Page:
263 posts · 211,109 views
Brains, behaviour, and evolution.
It’s too hard to do groundbreaking science. Hutchinson, who self identifies as a student (though what level is not clear) argues in forthcoming paper in BioEssays that the reason it’s hard to do original science is all because of how science is funded.
As it stands, our current system may work well in weeding out technically flawed proposals and advancing incremental work, yet truly novel ideas will rarely be funded or even tolerated.
This is not a particularly new insight. I’ve written a........ Read more »
Nicholson J. (2012) Collegiality and careerism trump critical questions and bold new ideas: A student's perspective and solution. BioEssays. DOI: 10.1002/bies.201200001
“Why aren’t you working harder? Don’t you know there are still people dying from cancer?!” That’s the thrust of a sanctimonious, self-righteous editorial by one Scott Kern. See below for other commentaries on it.
You know, even soldiers fighting actual wars where there is immediate and imminent danger to their comrades are given leave.
Kern has lost the plot; he’s forgotten that the main reason we want to cure cancer is so that people can lead fulfilling liv........ Read more »
Kern, SE. (2010) Where’s the passion?. Cancer Biology , 10(7), 655-657. info:/10.4161/cbt.10.7.12994
Bermuda. Famous for its sun. Sand. Surf. Shorts. Triangles. Lizards.
Okay, maybe not the lizards. Not yet.
Islands and lakes hold a special place in the heart of evolutionary biologists (here’s a few examples from this blog: sticklebacks, crickets). As Jerry Coyne likes to say, island biogeography provides evidence for evolution so strong that most creationists simply ignore it.
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Bermuda formed about two million years ago. It’s small and a long way from the mainland, and ........ Read more »
Brandley, M., Wang, Y., Guo, X., Nieto Montes de Oca, A., Fería Ortíz, M., Hikida, T., & Ota, H. (2010) Bermuda as an evolutionary life raft for an ancient lineage of endangered Lizards. PLoS ONE, 5(6). DOI: 10.1371/journal.pone.0011375
Joshua Ward thinks scientists have to embrace social media.
Okay. As a blogger, someone on Twitter, and so on, I guess I can’t disagree with that.
But almost didn’t get to that point, because I just about did a spit-take when I read:
In the face of basic scientist shortages in many of the leading fields(...)
Shortage? What shortage? I rarely read about institutions unable to find good people. I read a lot about institutions with bona fide research positions that are swamped by application........ Read more »
Ward, J. (2010) Recruiting future talent in ecology and evolutionary biology. Trends in Ecology . DOI: 10.1016/j.tree.2010.06.002
When things are bad, and I mean really bad, horribly you-are-in-the-jaws-of-death bad, sometimes you have to let go of something.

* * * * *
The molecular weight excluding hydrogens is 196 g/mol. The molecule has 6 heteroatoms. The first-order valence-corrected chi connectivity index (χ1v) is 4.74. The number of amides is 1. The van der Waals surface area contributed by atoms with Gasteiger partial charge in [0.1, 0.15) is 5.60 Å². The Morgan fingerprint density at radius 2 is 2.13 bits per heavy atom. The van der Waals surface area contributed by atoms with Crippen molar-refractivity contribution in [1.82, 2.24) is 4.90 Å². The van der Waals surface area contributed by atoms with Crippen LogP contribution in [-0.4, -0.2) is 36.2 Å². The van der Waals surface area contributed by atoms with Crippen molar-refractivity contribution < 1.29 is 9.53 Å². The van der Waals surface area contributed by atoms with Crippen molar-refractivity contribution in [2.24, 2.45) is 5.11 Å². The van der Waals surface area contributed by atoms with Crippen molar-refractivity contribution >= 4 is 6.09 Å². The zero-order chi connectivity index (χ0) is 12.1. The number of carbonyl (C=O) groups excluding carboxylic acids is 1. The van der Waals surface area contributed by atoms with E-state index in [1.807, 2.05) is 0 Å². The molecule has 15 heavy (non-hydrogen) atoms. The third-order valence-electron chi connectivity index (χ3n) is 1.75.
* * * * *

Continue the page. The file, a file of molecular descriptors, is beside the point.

Like a tail.
This leopard gecko (Eublepharis macularius) can, when hassled, have its tail fall off. Losing a limb (autotomy) is not a particularly unusual trick for this species. Lots of animals can drop legs and tails if necessary. But this one is noteworthy because if it does so, the tail doesn’t just come off, but it will continue to twist and writhe for up to........ Read more »
Higham T, & Russell A. (2012) Time-varying motor control of autotomized leopard gecko tails: multiple inputs and behavioral modulation. The Journal of Experimental Biology, 215(3), 435-441. DOI: 10.1242/jeb.054460
This picture was making the rounds last week after being reported by the BBC:
The BBC did not mention a species name, and the infographic below suggests that it’s an unknown. On the CRUST-L listserver, however, the general agreement was that this was Alicella gigantea, the biggest known amphipod. This is a deep water, rarely seen species.
This infographic prompted Rebecca Watson to quip:
If you’re wondering how big Superprawn was, this image clearly shows he was about half the size of N........ Read more »
Broyer C, & Thurston M. (1987) New Atlantic material and redescription of the type specimens of the giant abyssal amphipod Alicella gigantea Chevreux (Crustacea). Zoologica Scripta, 16(4), 335-350. DOI: 10.1111/j.1463-6409.1987.tb00079.x
Previously, on NeuroDojo...
(M)igration causes brain size to reduce, rather than the other way around.
The quote might be a bit misleading, though, because that was in reference to bird migration. All manner of animals migrate, and it is possible that birds face pressure other creatures don’t.
A good first place to look for a comparison would be bats. Because despite being separate by several hundred millions years of evolution, bats have one very obvious similarity to birds: they fly. And, ........ Read more »